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How can we meet the rapid growth in internationalisation at Norwegian universities?

There have been heated exchanges on Twitter and in Khrono about last autumn’s debate on internationalisation. This recently went "live" in Stavanger. Much of the debate called on academics to intervene in order to safeguard international employees, Norwegian academic terminology and our own knowledge bank.

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Paneldeltakarar på scena
Tom Hetland chaired the debate at Påfyll in Stavanger with Cecilie Hellestveit, Rune Todnem By, Ulrich Dettweiler, Ingrid Reymert and Klaus Mohn.

During the last few years there has been an increase in the number of international employees at Norwegian universities. There are big differences between one subject and the next and the greatest increases have occurred among PhD and post-doctoral fellows.

Figures from the UiS show that the number of international employees has increased from 18 to 27 per cent over five years. In other words, over the space of just a few years, the number of international employees at the university has doubled, from 300 to almost 600.

During the debate, entitled The Internationalisation of Norwegian Academia – where do we go next?, which was chaired by Tom Hetland, UiS Rector Klaus Mohn met Cecile Hellestveit, a researchers at the Norwegian Academy of International Law, who had pointed out during the early autumn that internationalisation does not just have a positive impact in a small country such as Norway.

The panel also included Ingvild Reymert from the Norwegian Institute for Social Research and UiS researchers Rune Todnem By and Ulrich Dettweiler, who both possess experience from other countries and universities, with the latter actually hailing from Germany.

Here you can see the debate that was organised by the UiS, Kåkå and Khrono and streamed at Påfyll.

A warning

"I would like to provide a timely warning so that we can adjust our course before it’s too late,” explained Ms. Hellestveit.

In December 2021 she was nominated by Khrono as Academic Name of the Year after she raised critical questions about internationalisation. This provoked a number of international and Norwegian researchers.

Her main point was that Norway is a small country that has a small language culture.

"We manage our country in a different way to other, larger countries. We also need academia to serve as a knowledge bank for Norwegian society, especially in academic circles such as the social sciences and humanities,” she said. 

Norwegians and foreigners have the same outreach

One of Ms. Hellestveit’s earlier statements was that international researchers conduct less research about Norwegian conditions and are less involved in the supervision of such, and that they do not present their research to the Norwegian people to the same extent as Norwegian researchers.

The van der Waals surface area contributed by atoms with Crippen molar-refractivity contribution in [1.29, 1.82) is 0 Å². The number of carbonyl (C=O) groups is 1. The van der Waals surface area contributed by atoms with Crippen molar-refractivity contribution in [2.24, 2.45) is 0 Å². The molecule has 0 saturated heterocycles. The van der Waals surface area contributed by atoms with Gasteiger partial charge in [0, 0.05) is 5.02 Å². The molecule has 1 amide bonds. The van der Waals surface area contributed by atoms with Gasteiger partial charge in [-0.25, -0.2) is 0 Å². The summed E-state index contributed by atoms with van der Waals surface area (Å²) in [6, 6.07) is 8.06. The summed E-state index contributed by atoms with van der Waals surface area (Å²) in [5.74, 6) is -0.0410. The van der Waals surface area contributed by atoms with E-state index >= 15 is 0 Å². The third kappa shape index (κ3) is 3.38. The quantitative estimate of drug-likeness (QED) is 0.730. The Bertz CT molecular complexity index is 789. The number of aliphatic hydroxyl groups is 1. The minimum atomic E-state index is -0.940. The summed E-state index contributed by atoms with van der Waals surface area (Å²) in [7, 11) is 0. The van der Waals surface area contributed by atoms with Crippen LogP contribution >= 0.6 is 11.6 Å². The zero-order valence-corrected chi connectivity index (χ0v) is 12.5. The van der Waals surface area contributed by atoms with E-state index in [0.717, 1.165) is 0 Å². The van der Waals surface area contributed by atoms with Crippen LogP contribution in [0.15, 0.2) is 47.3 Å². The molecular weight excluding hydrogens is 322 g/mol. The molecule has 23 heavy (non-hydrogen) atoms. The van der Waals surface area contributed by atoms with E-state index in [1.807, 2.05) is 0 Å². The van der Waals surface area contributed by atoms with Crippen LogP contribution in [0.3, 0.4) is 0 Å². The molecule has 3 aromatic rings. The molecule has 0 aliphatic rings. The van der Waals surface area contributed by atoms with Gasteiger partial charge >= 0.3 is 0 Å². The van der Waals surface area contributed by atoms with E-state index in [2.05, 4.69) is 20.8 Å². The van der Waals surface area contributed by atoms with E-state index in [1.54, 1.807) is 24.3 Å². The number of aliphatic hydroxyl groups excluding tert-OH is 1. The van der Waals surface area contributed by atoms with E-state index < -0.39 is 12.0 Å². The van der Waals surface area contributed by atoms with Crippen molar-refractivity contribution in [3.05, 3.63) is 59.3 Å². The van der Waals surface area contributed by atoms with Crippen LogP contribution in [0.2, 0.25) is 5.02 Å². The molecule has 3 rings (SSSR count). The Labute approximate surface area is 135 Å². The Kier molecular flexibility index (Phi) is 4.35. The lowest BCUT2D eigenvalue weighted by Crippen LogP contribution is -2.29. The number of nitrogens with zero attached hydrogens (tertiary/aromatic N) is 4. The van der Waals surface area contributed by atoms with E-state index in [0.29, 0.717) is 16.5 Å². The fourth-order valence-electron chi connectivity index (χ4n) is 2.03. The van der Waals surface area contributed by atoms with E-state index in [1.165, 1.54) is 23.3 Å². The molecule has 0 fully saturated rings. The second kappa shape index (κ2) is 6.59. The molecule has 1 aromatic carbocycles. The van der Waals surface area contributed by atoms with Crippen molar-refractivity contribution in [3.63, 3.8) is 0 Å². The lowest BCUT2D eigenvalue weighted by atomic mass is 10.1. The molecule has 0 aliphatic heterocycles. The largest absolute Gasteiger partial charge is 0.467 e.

Ingvild Reymert, a social scientist, maintained that this was not true. Her research shows that there are big differences between one field of study and the next and that the most active communicators are found among social scientists and humanists. She referred to a study conducted in 2013 that shows that there is little difference between Norwegian and international researchers in respect of communicating research.

Ms. Hellestveit thanked her for these basic facts, but said that she needed to clarify what her criticism related to. She believes that there is a risk that the Norwegian system would be impoverished if international researchers were allowed to dominate too much, especially in respect of social sciences and humanities subjects. Her main point is that the function of Norwegian academia is different to that which applies in Germany, France and Britain.

 "Norwegian academics educate our statesmen and we are starting to see a drop in expertise in some areas. For example, internationalisation is partly responsible for the fact that we are not so strong in the field of international law. Norwegian international law must be administered by Norway’s academic community.”

Ms. Hellestveit pointed out that when academics are steered towards a global knowledge bank, this is to the detriment of local banks.

"We are a very rich country. We can afford to engage in a lot more knowledge generation. Bring in top researchers. Create international research communities. But we cannot allow that to be at the expense of a knowledge bank about Norwegian society.

Must adjust our course

Klaus Mohn, on the other hand, stated that internationalisation is not an end in itself, but something that we do in order to improve the quality of everything that we do. According to the Rector, the UiS’s employees have given the university a considerable boost.

"All in all, I consider internationalisation to be an advantage. However, if we were to see that internationalisation was having the opposite effect and not making us better, then we would have to stop and adjust our course.”   

He pointed out that internationalisation has taken place very rapidly at the UiS and that we have not managed to take in what it involves, neither as regards operation of the organisation nor in respect of how we should deal with recruitment and ensure that the university’s employees become well integrated in their working environments and in society.

“We need to deal with this. We need to make some adjustments. We need to think about the way forwards.”